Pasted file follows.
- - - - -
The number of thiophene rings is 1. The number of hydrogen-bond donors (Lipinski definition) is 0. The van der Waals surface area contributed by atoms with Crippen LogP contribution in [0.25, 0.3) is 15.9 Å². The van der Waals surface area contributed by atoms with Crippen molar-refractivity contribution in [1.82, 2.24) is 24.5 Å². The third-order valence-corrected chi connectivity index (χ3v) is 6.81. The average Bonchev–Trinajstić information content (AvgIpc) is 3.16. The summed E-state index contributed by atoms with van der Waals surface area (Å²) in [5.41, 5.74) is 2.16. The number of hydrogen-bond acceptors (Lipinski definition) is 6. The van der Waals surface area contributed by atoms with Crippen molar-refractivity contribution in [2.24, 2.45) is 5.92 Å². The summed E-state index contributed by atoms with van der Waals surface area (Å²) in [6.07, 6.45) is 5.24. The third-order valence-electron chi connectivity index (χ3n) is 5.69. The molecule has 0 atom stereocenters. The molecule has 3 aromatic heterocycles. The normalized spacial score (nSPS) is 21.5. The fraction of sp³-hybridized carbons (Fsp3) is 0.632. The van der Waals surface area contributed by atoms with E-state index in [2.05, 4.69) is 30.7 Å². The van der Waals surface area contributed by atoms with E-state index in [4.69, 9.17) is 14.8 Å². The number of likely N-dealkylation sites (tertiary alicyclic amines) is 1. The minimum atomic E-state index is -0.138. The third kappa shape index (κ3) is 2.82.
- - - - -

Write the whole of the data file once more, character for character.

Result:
The number of thiophene rings is 1. The number of hydrogen-bond donors (Lipinski definition) is 0. The van der Waals surface area contributed by atoms with Crippen LogP contribution in [0.25, 0.3) is 15.9 Å². The van der Waals surface area contributed by atoms with Crippen molar-refractivity contribution in [1.82, 2.24) is 24.5 Å². The third-order valence-corrected chi connectivity index (χ3v) is 6.81. The average Bonchev–Trinajstić information content (AvgIpc) is 3.16. The summed E-state index contributed by atoms with van der Waals surface area (Å²) in [5.41, 5.74) is 2.16. The number of hydrogen-bond acceptors (Lipinski definition) is 6. The van der Waals surface area contributed by atoms with Crippen molar-refractivity contribution in [2.24, 2.45) is 5.92 Å². The summed E-state index contributed by atoms with van der Waals surface area (Å²) in [6.07, 6.45) is 5.24. The third-order valence-electron chi connectivity index (χ3n) is 5.69. The molecule has 0 atom stereocenters. The molecule has 3 aromatic heterocycles. The normalized spacial score (nSPS) is 21.5. The fraction of sp³-hybridized carbons (Fsp3) is 0.632. The van der Waals surface area contributed by atoms with E-state index in [2.05, 4.69) is 30.7 Å². The van der Waals surface area contributed by atoms with E-state index in [4.69, 9.17) is 14.8 Å². The number of likely N-dealkylation sites (tertiary alicyclic amines) is 1. The minimum atomic E-state index is -0.138. The third kappa shape index (κ3) is 2.82.